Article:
May 22, 2019
Elvira is a Russian photographer who creates fascinating visual narratives that lean towards the dark and the uncanny. In her series "Outland", Elvira explores through Black and White imagery concepts such as solitude, memory and the inexplicable. In this collection of images we can perceive an inquisitive spirit looking for answers with a great capacity to isolate different emotions.
am - First of all thank you very much for your contribution to our project. Can you please introduce yourself for us?
EK - I am originally from Moscow, Russia. When I was 18 I came to Berlin to study languages (English and French). I later studied American Studies with the focus on film, and then photography. Currently, I am working on my first experimental short film (super 8 film) and on my first photo book.
am - How did you start in photography?
EK - I have always been interested in arts and film. Yet it was not until 2014 when I decided to seriously focus myself on visual arts. I remember when I bought my first digital SLR camera. I wanted to experiment. After a couple of months I applied to a photography school in Berlin and, to my big surprise, I was accepted. Since 2017 I only shoot on film. I believe that shooting analog made me more attentive and reflective of what I am photographing - in visual terms.
am - What is “Outland” about?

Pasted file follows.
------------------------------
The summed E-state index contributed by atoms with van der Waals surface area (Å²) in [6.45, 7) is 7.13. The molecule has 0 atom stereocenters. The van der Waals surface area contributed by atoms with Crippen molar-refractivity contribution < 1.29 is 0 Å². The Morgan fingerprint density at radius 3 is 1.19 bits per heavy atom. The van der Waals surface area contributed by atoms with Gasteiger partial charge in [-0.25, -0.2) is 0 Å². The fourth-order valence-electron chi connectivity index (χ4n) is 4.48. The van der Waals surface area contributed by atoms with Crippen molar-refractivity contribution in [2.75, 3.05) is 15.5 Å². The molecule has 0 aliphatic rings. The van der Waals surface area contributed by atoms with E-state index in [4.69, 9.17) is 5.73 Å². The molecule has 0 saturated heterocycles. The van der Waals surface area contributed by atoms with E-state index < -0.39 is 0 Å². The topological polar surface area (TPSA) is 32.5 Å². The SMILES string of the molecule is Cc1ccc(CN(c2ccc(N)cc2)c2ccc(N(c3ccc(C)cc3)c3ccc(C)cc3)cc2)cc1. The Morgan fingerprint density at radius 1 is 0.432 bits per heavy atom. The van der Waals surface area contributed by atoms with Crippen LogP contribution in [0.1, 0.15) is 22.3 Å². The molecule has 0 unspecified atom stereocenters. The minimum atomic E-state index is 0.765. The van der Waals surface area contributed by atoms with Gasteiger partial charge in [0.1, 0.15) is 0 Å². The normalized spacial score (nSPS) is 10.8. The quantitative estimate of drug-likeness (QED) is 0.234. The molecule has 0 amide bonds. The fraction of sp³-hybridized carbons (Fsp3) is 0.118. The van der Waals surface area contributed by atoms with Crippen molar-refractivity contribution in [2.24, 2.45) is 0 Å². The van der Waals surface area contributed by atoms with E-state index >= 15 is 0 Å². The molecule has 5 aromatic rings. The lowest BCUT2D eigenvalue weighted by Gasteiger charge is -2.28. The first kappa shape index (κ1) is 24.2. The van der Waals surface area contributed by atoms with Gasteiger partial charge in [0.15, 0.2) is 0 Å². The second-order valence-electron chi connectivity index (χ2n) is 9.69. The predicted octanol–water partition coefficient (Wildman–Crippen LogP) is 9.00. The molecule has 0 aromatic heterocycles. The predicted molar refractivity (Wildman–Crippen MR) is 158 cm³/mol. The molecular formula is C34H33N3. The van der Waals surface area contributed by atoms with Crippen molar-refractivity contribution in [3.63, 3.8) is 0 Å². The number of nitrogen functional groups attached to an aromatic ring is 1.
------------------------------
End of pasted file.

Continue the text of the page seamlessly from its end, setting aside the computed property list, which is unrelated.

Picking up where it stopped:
EK - 'Outland' is a series that explores the concept of the uncanny and its visual construction. In fact, it is about many things: darkness, memories, solitude as well as the otherworldly. Honestly speaking, I hardly ever think about a specific narrative behind my photography. I rather concentrate on taking pictures than on the story behind them. For me, a narrative evolves at the very end, when lots of photos have been taken.
am - What were you most interested in capturing with these images?
EK - I didn't have a specific goal while working on this series. For me, it was and it is rather a study, an experiment that studies the emotions that the viewer can get from looking at the pictures. I often ask my family, friends and colleagues about what they see, and I always get an interesting feedback. I also enjoy the process of photographing and especially the post-production. It is amazing how a picture's message seems to change dramatically when the image is made darker or less saturated. I like to create a special, unsettling atmosphere.
am - Who are your favourite photographers / artists?
EK - My favourite photographers are Issei Suda, Eikoh Hosoe and Ikko Narahara.
am - What’s your favourite movie?
EK - I have a lot of them. I like experimental films like 'The Cage' by Shūji Terayama and 'Living' by Frans Zwartjes. I am also a fan of Andrzej Żuławski and his 'Posession'.
am - What is your favourite photo book?
EK - I am a big fan of Japanese photography. My favourite photo book is probably 'Botanical Planetarium' by Gashō Yamamura.
am - Thank you very much for your time and your contribution to analog magazine.
EK - Thank you very much for the feature in your beautiful magazine.
All images © Elvira Kolerova